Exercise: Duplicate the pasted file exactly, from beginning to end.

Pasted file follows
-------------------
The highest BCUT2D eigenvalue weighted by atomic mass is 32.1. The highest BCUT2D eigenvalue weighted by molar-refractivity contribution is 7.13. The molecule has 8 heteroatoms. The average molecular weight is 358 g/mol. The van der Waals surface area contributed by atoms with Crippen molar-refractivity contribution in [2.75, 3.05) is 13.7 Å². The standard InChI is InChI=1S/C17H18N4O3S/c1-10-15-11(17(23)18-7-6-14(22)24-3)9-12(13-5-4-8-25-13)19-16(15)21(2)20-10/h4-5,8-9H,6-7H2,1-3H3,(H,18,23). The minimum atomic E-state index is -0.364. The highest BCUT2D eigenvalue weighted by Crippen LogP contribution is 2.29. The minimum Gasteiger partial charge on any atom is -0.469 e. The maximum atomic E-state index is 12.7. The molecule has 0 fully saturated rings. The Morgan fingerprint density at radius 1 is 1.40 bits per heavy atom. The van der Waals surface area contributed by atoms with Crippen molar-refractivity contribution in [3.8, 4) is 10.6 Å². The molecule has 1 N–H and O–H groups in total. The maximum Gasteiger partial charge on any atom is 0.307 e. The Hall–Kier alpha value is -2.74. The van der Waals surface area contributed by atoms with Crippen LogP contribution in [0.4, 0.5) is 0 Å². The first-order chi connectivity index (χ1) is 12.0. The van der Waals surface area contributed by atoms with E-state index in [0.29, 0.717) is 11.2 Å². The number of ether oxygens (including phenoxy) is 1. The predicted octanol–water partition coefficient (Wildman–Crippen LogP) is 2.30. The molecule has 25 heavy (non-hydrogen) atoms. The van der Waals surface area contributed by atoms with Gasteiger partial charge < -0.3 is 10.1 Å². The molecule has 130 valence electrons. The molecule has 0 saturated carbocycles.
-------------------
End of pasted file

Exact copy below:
The highest BCUT2D eigenvalue weighted by atomic mass is 32.1. The highest BCUT2D eigenvalue weighted by molar-refractivity contribution is 7.13. The molecule has 8 heteroatoms. The average molecular weight is 358 g/mol. The van der Waals surface area contributed by atoms with Crippen molar-refractivity contribution in [2.75, 3.05) is 13.7 Å². The standard InChI is InChI=1S/C17H18N4O3S/c1-10-15-11(17(23)18-7-6-14(22)24-3)9-12(13-5-4-8-25-13)19-16(15)21(2)20-10/h4-5,8-9H,6-7H2,1-3H3,(H,18,23). The minimum atomic E-state index is -0.364. The highest BCUT2D eigenvalue weighted by Crippen LogP contribution is 2.29. The minimum Gasteiger partial charge on any atom is -0.469 e. The maximum atomic E-state index is 12.7. The molecule has 0 fully saturated rings. The Morgan fingerprint density at radius 1 is 1.40 bits per heavy atom. The van der Waals surface area contributed by atoms with Crippen molar-refractivity contribution in [3.8, 4) is 10.6 Å². The molecule has 1 N–H and O–H groups in total. The maximum Gasteiger partial charge on any atom is 0.307 e. The Hall–Kier alpha value is -2.74. The van der Waals surface area contributed by atoms with Crippen LogP contribution in [0.4, 0.5) is 0 Å². The first-order chi connectivity index (χ1) is 12.0. The van der Waals surface area contributed by atoms with E-state index in [0.29, 0.717) is 11.2 Å². The number of ether oxygens (including phenoxy) is 1. The predicted octanol–water partition coefficient (Wildman–Crippen LogP) is 2.30. The molecule has 25 heavy (non-hydrogen) atoms. The van der Waals surface area contributed by atoms with Gasteiger partial charge < -0.3 is 10.1 Å². The molecule has 130 valence electrons. The molecule has 0 saturated carbocycles.